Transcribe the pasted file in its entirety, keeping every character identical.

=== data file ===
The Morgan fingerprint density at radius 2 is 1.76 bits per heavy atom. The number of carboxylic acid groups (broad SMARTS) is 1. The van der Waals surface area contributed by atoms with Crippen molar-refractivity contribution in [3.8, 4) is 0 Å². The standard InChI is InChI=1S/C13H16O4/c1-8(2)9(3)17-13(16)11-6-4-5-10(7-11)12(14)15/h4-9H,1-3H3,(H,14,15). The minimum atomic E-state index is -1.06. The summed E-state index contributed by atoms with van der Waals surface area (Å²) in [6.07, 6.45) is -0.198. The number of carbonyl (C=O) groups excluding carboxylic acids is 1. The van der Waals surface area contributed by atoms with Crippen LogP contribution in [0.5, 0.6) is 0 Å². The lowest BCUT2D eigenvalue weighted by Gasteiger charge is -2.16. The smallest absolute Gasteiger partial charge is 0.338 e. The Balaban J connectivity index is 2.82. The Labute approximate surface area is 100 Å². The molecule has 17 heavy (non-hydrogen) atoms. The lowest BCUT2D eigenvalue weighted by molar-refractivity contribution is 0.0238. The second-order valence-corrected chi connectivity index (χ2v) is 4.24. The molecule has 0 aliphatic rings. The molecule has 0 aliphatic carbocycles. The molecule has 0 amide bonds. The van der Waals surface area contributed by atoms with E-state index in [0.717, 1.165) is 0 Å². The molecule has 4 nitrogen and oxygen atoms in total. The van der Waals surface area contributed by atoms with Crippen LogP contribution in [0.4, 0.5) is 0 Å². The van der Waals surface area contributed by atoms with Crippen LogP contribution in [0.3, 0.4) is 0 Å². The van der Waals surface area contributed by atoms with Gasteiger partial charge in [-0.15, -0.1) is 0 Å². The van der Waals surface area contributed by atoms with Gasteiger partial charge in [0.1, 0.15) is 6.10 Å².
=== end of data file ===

The Morgan fingerprint density at radius 2 is 1.76 bits per heavy atom. The number of carboxylic acid groups (broad SMARTS) is 1. The van der Waals surface area contributed by atoms with Crippen molar-refractivity contribution in [3.8, 4) is 0 Å². The standard InChI is InChI=1S/C13H16O4/c1-8(2)9(3)17-13(16)11-6-4-5-10(7-11)12(14)15/h4-9H,1-3H3,(H,14,15). The minimum atomic E-state index is -1.06. The summed E-state index contributed by atoms with van der Waals surface area (Å²) in [6.07, 6.45) is -0.198. The number of carbonyl (C=O) groups excluding carboxylic acids is 1. The van der Waals surface area contributed by atoms with Crippen LogP contribution in [0.5, 0.6) is 0 Å². The lowest BCUT2D eigenvalue weighted by Gasteiger charge is -2.16. The smallest absolute Gasteiger partial charge is 0.338 e. The Balaban J connectivity index is 2.82. The Labute approximate surface area is 100 Å². The molecule has 17 heavy (non-hydrogen) atoms. The lowest BCUT2D eigenvalue weighted by molar-refractivity contribution is 0.0238. The second-order valence-corrected chi connectivity index (χ2v) is 4.24. The molecule has 0 aliphatic rings. The molecule has 0 aliphatic carbocycles. The molecule has 0 amide bonds. The van der Waals surface area contributed by atoms with E-state index in [0.717, 1.165) is 0 Å². The molecule has 4 nitrogen and oxygen atoms in total. The van der Waals surface area contributed by atoms with Crippen LogP contribution in [0.4, 0.5) is 0 Å². The van der Waals surface area contributed by atoms with Crippen LogP contribution in [0.3, 0.4) is 0 Å². The van der Waals surface area contributed by atoms with Gasteiger partial charge in [-0.15, -0.1) is 0 Å². The van der Waals surface area contributed by atoms with Gasteiger partial charge in [0.1, 0.15) is 6.10 Å².